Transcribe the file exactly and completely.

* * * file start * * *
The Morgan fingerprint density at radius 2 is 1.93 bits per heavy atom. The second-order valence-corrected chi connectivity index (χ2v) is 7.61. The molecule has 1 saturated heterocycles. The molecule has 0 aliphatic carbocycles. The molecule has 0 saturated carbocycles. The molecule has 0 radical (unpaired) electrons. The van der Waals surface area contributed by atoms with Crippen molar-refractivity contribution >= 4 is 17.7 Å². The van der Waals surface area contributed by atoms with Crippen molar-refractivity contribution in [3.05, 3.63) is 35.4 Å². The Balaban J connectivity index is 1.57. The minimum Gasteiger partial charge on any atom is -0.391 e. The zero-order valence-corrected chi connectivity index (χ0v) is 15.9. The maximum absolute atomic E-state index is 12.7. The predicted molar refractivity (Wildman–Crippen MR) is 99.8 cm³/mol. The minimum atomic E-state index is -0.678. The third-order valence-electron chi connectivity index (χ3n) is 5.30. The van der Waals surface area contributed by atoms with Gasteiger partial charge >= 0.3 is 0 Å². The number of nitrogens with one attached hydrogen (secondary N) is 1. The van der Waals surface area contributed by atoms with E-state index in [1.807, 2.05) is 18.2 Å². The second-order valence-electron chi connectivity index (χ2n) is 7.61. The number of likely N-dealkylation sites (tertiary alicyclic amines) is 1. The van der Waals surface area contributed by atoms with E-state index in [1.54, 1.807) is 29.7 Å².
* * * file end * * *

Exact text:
The Morgan fingerprint density at radius 2 is 1.93 bits per heavy atom. The second-order valence-corrected chi connectivity index (χ2v) is 7.61. The molecule has 1 saturated heterocycles. The molecule has 0 aliphatic carbocycles. The molecule has 0 saturated carbocycles. The molecule has 0 radical (unpaired) electrons. The van der Waals surface area contributed by atoms with Crippen molar-refractivity contribution >= 4 is 17.7 Å². The van der Waals surface area contributed by atoms with Crippen molar-refractivity contribution in [3.05, 3.63) is 35.4 Å². The Balaban J connectivity index is 1.57. The minimum Gasteiger partial charge on any atom is -0.391 e. The zero-order valence-corrected chi connectivity index (χ0v) is 15.9. The maximum absolute atomic E-state index is 12.7. The predicted molar refractivity (Wildman–Crippen MR) is 99.8 cm³/mol. The minimum atomic E-state index is -0.678. The third-order valence-electron chi connectivity index (χ3n) is 5.30. The van der Waals surface area contributed by atoms with Gasteiger partial charge >= 0.3 is 0 Å². The number of nitrogens with one attached hydrogen (secondary N) is 1. The van der Waals surface area contributed by atoms with E-state index in [1.807, 2.05) is 18.2 Å². The second-order valence-electron chi connectivity index (χ2n) is 7.61. The number of likely N-dealkylation sites (tertiary alicyclic amines) is 1. The van der Waals surface area contributed by atoms with E-state index in [1.54, 1.807) is 29.7 Å².